I’m puzzled that our fearless leader is feeling such optimism going into 2013. I, personally, feel as if we are reliving the golden summer of 2001, except that this time its the fiscal cliff and mindless social violence that is distracting us from our real problem. In case no one has noticed, Al Qaeada has taken over Northern Mali and is in the process of digging in for jihad with all kinds of goodies from the arsenals of Libya and Syria. Meanwhile, every time Obama kills a militant with a drone, a dozen crazed Jihadis flock to North Africa to join the cause. Whereas Al Qaeada never owned Afghanistan, and we had some leverage over what transpired in Afghanistan, Northern Mali is fast becoming the first full fledged suicide terrorism state with 21st century armaments. Links between Al Qaeada and Libyan rebels, Syrian insurgents, Hamas, Hezbollah and Iran, not to mention rebels in Tunesia, Somalia and other delightful people in Yemen, prove that Al Qaeada is fully on bin Laden’s time line for establishing a terrorist caliphate arcing from North Africa to Arabia and beyond. Killing bin Laden has done nothing to stem the plan that was put into motion in September of 2001 with the assassination of the head of the Northern Alliance in Afghanistan. For all of the blood and treasure that the United States has spent since 9/11, we are confronting a very real war in Northern Mali, and this time it might take bunker buster bombs and tactical nukes to dig Al Qaeada out of the fortress they are building. The United States need also worry that Iranian nukes and North Korean missiles would soon be in the hands of those folks in Northern Mali. Since they now control a sovereign country, they can buy the stuff they need on the open market. Thus, this country could very well be facing a three front war within the next six months–Iran, the Al Qaeada Caliphate and North Korea. I raised this issue during the presidential election. I asked if Obama had a plan. No one seemed to care then. Does anyone care now?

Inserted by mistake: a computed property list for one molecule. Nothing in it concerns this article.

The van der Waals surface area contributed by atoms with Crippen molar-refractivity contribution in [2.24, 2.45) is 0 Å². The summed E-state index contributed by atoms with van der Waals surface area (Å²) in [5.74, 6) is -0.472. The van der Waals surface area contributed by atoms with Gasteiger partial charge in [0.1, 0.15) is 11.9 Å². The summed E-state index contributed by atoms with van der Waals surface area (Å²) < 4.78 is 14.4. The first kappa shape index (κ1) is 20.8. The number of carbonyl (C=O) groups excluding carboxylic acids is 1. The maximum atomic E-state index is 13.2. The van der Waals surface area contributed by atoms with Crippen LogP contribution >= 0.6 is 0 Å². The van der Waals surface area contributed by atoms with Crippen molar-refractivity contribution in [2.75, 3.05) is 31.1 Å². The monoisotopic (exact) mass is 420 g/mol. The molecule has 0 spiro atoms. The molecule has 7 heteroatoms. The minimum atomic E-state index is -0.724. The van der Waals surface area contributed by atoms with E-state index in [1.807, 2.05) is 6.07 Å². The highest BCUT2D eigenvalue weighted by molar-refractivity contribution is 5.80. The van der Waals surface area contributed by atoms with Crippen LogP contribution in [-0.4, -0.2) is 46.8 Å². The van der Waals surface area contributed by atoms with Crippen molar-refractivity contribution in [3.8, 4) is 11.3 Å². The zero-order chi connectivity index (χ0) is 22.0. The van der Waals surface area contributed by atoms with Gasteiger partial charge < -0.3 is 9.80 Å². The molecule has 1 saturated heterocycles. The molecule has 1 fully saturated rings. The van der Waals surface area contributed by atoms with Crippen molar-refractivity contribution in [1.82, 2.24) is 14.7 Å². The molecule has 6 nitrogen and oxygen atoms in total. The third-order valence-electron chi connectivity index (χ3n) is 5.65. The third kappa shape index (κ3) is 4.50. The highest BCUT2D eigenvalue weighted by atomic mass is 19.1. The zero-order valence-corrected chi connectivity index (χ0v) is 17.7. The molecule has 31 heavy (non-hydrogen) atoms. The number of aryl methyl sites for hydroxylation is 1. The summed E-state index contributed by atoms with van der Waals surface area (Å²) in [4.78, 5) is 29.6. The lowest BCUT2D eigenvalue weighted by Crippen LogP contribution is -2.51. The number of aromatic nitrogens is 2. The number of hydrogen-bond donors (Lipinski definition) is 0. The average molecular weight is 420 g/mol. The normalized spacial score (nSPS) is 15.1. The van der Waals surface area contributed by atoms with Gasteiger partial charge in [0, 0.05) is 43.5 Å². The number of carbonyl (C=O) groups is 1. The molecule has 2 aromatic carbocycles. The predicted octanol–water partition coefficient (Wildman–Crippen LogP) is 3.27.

Why the Optimism?
Choose the plan that’s right for you. Digital access or digital and print delivery.